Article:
Posters in Gaza city of Palestinian prisoners on hunger strike, 2012. Although this is a primary human rights issue in Palestine, prisoners’ rights NGOs like Addameer and Samisdoun do not receive American funding. Photo by Majdi Fathis / APA images.

Despite the absurdities of this system, human rights funding should not end. So long as the occupation continues, the source of the abuses remains in place. HROs try to treat the symptoms, but cannot cure the disease. Although the hypocrisies of the human rights industry are clear, donors should not withdraw.

Although donors are doing little to stop the root cause of human rights violations, at least they provide work in a place facing extremely high unemployment levels (20.1 percent in the West Bank and 31.5 percent in the Gaza Strip in 2012). The economy is in shambles and will continue to be, so long as Israel controls when people can or cannot move outside their home territories; whether goods, building materials, and people can reach their destinations; and whether farmers can access their fields on the Israeli side of the separation barrier.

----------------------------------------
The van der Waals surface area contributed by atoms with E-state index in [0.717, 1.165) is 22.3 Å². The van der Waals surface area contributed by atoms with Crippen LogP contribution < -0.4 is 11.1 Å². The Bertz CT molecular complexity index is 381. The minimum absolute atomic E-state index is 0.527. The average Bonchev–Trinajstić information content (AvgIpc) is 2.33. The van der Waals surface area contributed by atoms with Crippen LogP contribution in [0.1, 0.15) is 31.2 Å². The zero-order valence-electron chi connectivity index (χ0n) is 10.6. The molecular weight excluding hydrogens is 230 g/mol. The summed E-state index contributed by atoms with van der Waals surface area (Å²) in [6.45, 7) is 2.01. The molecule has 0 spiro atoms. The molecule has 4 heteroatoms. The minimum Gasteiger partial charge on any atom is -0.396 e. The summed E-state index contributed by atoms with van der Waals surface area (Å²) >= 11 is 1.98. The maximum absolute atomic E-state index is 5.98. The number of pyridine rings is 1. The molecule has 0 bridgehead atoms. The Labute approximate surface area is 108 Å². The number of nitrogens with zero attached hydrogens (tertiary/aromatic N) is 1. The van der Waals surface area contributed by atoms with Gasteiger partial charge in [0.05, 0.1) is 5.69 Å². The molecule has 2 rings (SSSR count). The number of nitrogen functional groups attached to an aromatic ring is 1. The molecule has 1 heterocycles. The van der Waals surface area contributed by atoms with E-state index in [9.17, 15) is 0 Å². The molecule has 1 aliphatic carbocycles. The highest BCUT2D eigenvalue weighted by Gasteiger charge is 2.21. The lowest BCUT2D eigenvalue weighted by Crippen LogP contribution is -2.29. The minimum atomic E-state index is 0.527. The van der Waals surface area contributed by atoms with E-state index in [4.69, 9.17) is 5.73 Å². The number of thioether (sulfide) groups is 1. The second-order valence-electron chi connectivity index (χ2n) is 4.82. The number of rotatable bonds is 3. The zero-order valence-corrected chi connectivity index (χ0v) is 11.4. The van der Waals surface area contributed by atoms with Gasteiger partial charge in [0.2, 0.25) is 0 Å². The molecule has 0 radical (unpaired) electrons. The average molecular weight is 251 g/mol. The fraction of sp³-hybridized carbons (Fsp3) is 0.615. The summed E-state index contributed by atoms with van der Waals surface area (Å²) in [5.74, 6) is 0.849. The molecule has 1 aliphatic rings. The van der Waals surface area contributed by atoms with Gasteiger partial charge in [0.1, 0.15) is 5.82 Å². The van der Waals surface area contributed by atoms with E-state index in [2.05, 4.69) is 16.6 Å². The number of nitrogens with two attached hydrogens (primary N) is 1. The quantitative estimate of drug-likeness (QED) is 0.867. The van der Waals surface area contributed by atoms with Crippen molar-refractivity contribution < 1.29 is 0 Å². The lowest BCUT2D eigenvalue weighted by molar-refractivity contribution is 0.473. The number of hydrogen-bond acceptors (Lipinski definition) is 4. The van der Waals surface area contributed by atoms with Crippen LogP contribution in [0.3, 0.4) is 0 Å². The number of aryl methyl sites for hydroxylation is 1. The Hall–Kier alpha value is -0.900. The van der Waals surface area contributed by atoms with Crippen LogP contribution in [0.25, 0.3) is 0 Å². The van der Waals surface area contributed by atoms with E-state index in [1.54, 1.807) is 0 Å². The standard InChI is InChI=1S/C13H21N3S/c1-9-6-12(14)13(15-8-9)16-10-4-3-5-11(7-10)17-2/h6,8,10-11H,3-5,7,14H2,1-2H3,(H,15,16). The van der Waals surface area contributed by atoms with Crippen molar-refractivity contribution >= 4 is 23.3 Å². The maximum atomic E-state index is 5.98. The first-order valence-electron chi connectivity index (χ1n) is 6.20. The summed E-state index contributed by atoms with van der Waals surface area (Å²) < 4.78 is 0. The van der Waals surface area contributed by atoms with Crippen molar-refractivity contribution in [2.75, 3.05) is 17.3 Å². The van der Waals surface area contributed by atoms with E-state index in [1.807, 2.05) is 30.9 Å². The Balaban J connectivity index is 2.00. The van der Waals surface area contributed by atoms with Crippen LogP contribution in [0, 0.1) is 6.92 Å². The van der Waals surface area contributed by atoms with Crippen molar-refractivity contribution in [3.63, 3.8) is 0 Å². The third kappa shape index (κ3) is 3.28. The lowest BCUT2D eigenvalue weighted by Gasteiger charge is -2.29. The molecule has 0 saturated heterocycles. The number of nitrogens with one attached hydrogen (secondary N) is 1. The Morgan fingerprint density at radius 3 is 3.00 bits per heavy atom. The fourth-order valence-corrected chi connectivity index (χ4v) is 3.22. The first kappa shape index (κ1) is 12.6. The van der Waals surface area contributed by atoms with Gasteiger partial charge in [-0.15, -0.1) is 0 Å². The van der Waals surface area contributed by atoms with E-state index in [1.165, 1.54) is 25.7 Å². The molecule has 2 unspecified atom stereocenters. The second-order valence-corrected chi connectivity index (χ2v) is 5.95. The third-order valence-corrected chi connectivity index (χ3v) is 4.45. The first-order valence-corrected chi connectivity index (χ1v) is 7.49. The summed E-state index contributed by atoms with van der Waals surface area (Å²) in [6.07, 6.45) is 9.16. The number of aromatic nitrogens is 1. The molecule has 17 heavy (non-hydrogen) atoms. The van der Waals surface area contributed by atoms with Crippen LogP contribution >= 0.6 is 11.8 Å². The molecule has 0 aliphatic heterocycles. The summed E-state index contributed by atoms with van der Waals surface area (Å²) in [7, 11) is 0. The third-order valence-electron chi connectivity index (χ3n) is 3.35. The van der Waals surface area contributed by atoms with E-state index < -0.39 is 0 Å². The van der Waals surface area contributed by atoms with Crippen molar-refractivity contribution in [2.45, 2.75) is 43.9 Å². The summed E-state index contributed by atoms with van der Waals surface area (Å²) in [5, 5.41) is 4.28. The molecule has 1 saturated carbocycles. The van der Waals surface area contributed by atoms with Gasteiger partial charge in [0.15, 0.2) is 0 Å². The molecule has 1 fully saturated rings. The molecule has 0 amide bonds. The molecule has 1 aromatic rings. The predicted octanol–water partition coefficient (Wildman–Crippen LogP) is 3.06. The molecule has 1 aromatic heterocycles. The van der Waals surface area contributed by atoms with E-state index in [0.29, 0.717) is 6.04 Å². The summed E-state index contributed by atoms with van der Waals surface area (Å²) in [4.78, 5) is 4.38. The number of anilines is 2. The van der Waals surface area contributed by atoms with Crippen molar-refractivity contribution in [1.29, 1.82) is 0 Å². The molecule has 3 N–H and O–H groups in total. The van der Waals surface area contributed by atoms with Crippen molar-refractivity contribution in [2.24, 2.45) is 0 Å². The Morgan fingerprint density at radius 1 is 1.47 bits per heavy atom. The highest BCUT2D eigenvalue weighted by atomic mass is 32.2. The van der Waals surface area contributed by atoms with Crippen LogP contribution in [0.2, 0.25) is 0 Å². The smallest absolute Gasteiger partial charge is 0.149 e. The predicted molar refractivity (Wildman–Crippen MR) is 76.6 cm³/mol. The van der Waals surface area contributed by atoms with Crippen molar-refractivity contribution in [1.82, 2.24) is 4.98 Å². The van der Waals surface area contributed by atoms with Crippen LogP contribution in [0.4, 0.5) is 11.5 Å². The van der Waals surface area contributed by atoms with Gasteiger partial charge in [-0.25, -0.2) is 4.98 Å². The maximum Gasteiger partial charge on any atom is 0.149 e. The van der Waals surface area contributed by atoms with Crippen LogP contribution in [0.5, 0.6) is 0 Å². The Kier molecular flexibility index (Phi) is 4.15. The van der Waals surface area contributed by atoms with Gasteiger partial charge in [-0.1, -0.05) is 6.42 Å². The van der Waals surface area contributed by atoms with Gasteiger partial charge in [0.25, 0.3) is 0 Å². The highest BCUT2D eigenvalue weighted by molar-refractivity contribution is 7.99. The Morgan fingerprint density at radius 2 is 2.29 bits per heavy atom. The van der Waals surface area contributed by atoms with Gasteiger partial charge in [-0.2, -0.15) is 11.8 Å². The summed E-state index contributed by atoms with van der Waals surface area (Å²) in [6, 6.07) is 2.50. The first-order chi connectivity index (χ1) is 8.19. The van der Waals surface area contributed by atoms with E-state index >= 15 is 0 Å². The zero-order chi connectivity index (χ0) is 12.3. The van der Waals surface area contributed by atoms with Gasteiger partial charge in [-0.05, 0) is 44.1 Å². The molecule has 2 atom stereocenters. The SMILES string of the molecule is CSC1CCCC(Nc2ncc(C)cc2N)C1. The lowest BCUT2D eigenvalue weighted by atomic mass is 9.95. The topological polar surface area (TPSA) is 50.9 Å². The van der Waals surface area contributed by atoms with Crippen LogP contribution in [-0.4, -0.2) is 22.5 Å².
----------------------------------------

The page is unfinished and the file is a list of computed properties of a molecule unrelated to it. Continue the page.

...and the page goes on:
What should end is any funder trumpeting their aid as a means to curtail human rights violations. The reality is, only systemic political solutions can do that.

B’Tselem’s Camera Project

Aid Agencies call upon donor governments to continue providing aid to the Palestinian people
Association of International Development Agencies (AIDA) 

13 February 2006

Academy for Educational Development; AFSC/Quaker Service’s; AM Qattan Foundation; Caritas Jerusalem; COOPI; CISS – Cooperazione Internazionale Sud -Sud; Diakonia; Enfants du Monde – Droits de l’Homme; Enfants Réfugiés du Monde; Handicap International; International Orthodox Christian Charities-Jerusalem; International Christian Committee-ICC; Japan International Volunteer Center-JVC; Kvinna till Kvinna Jerusalem; The Lutheran World Federation-LWF; Medecins Du Monde-France; Middle East Aid and HAGAR Programs; Medico International; Mennonite Central Committee; Mercy Corps; Norwegian Church Aid; Oxfam GB; Oxfam International; Oxfam-Québec; Oxfam Solidarity Belgium; Save the Children Sweden; Save the Children UK; The Swedish Organization for Individual Relief-SOIR; Solidaridad Internacional; Terre des Hommes Foundation; and World Vision.